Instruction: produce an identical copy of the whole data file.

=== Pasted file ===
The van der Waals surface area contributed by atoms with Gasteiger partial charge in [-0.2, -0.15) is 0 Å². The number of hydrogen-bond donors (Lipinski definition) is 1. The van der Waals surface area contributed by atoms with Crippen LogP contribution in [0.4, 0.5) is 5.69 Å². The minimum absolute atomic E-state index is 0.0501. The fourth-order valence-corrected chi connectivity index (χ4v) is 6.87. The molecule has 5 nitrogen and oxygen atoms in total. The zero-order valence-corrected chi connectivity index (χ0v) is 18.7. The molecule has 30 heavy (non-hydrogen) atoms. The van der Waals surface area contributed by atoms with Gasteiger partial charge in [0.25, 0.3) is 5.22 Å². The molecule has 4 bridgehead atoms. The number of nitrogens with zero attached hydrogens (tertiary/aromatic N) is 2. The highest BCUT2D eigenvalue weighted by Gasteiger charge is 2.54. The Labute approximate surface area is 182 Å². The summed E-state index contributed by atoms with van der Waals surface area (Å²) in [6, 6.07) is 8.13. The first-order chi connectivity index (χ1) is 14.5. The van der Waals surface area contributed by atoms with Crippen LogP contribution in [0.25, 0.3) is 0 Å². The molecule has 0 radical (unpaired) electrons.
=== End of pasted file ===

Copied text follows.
The van der Waals surface area contributed by atoms with Gasteiger partial charge in [-0.2, -0.15) is 0 Å². The number of hydrogen-bond donors (Lipinski definition) is 1. The van der Waals surface area contributed by atoms with Crippen LogP contribution in [0.4, 0.5) is 5.69 Å². The minimum absolute atomic E-state index is 0.0501. The fourth-order valence-corrected chi connectivity index (χ4v) is 6.87. The molecule has 5 nitrogen and oxygen atoms in total. The zero-order valence-corrected chi connectivity index (χ0v) is 18.7. The molecule has 30 heavy (non-hydrogen) atoms. The van der Waals surface area contributed by atoms with Gasteiger partial charge in [0.25, 0.3) is 5.22 Å². The molecule has 4 bridgehead atoms. The number of nitrogens with zero attached hydrogens (tertiary/aromatic N) is 2. The highest BCUT2D eigenvalue weighted by Gasteiger charge is 2.54. The Labute approximate surface area is 182 Å². The summed E-state index contributed by atoms with van der Waals surface area (Å²) in [6, 6.07) is 8.13. The first-order chi connectivity index (χ1) is 14.5. The van der Waals surface area contributed by atoms with Crippen LogP contribution in [0.25, 0.3) is 0 Å². The molecule has 0 radical (unpaired) electrons.